Archive for February, 2014

Today was a snow day.  I should have used it to do some planning.  Or grading.  Or something productive.  But instead I reread a book for pleasure, The Circle of Ceridwen. A book with no connections to education at all.  A book to get in the mood for the new season of The Vikings.

But as it gets late, I start thinking about Friday’s field trip to Maine Maritime Academy and all the logistical things that need to be done.  And all the math we haven’t done in that class.  It hasn’t been a very mathy week, because the marine part of the class has taken precedence.  By Saturday, the kids need to know enough to pass the certification course for commercial fishing vessel drill instructor (also none as the cold water safety course).  Some of them (about a third) already have this certification and will be doing other safety related things.

So next week we need to get down and dirty on the math content.  I’ve noticed that some of my “Algebra 1” level kids may still be at a pre-algebra level.  I think I’m going to have to split that group, somehow.  And I am switching my only stats student to a better book.  Almost two weeks in, and we haven’t covered half of what I was hoping for, so I will have to look for ways to make up the time.

Speaking of time, I have noticed that it flows much differently in my MSP class.  Out of a two block period (150 minutes), I usually only get 40-50 minutes.  It is forcing me to really think about my priorities and objectives and really tighten things up.  This unit has been focused on the marine industry certification related to cold water safety.  I was able to pull some good unit, scale, and measurement learning targets out of the activities they did last week, but this week it has been harder.

On Tuesday, I did a short, DI type lesson on functions vs relations.  We also delved into domain and range, but I had some students really struggling with that.  Also, with my Algebra 2 group, it was review for some, but new for others. Because of our snow day today and the field trip on Friday, I probably won’t get them for math again until next week!

 And they all asked what functions vs relations had to do with fishing.  I told them I didn’t know of any connection, but it was a standard we had to cover.  (I hate giving that answer, especially when I suspect there is a good reason that I am too dense to see).  Ah, well. There will be other standards that do flow nicely out of their marine content.  


Read Full Post »

Tomorrow is the second Monday for this semester.  That means I made it through the first week.

Good stuff that happened…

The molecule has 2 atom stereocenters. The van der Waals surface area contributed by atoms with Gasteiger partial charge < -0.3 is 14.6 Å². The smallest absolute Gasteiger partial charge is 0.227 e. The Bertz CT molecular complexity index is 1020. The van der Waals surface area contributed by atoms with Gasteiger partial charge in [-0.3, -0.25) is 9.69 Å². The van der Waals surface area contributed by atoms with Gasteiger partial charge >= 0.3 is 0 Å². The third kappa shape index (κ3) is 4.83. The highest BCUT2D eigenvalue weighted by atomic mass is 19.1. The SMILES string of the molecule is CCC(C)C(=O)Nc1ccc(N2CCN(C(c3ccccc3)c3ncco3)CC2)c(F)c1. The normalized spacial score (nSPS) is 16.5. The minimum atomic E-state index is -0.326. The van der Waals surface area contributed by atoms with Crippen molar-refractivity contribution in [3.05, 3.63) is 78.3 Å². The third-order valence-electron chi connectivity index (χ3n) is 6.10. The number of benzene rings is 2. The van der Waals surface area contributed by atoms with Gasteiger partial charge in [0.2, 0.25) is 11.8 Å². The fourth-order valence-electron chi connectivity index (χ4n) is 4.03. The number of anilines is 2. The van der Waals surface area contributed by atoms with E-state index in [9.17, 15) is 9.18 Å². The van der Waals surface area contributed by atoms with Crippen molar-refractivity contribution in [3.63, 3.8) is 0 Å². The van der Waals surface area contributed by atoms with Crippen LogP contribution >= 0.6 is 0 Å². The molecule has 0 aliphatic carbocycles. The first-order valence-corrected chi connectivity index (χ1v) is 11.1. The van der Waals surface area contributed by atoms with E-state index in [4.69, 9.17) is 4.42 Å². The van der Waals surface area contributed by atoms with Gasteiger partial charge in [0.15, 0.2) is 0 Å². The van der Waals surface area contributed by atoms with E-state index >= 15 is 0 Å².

Kick off was mostly successful in spite of the weather.  We took the kids to the Town Dock and split them in two groups.  One group went on a local fisherman’s boat and surveyed it for safety hazards (pre-test for marine studies) and the other group stuck one hand in 33 degree F water for a minute (if they could stand it) for the science teacher, then we used an infrared surface temp reader to compare wet hands and dry hands at regular intervals (for the science teacher).  DATA!  Then the groups switched places. The kids were miserable in the wet, but at least it wasn’t actively raining. And they weren’t in the classroom, hooray!

We used their data to work on graphing and analysis skills in the following days.  We also used the data sheet from the marine trades instruction about the rate of water flow when a boat has a hole below the waterline.  More data and more graphing. In the end, we had the chance to discuss units, scales, variability, quadrants in the coordinate plane, axis labels, domain, and range.

Tonight I read Gregory Taylor’s post on SBG, http://mathiex.blogspot.com/2014/02/my-grading-iep.html?spref=tw which  led me to Michael Pershan’s post on other things, http://rationalexpressions.blogspot.com/2012/06/4-things-more-important-than-sbg.html, which led me to believe I need to have an assessment. Soon. So I’m think I will give them a data set and a graph and ask them what’s wrong with the graph (formative).  Then I will just give them some data and ask them to graph it (summative).  When I have the assessments built, I will post them here.

For now, I need to take the time to sketch the upcoming week.  I use a simple table, write in just a word or two, and keep it on a clipboard (with bell schedule and school calendar, so I always have them even if the ‘net is down).  WeeklyPlan-12

Read Full Post »

It’s Thursday and first semester is almost done.  All that’s left is the make up exams and grading. Then we start the new semester on Monday.  I have been really stressed about the new Marine Studies class, but now I also have concerns about my other class.  Sigh.

I teach a special ed science class that alternates between physical science and life science year to year.  I have tried to have it follow the content of the regular ed classes in the past.  But the new physical science teacher is throwing in a lot of chemistry this year.  Yet another topic about which I know little.

My motivation to become a teacher had a lot to do with my preference for a high learning curve, but I didn’t expect it to be near vertical. Between chemistry, SBG, PBL, co-teaching, and marine studies I feel like I’m in an 18 credit semester while carrying an outside job. I don’t know when I will have time to breath.

And I am still. not. ready. for the marine studies pathway beginning on Monday.

(Forgot to post this, so I will now, even though the semester started a week ago Monday).

Read Full Post »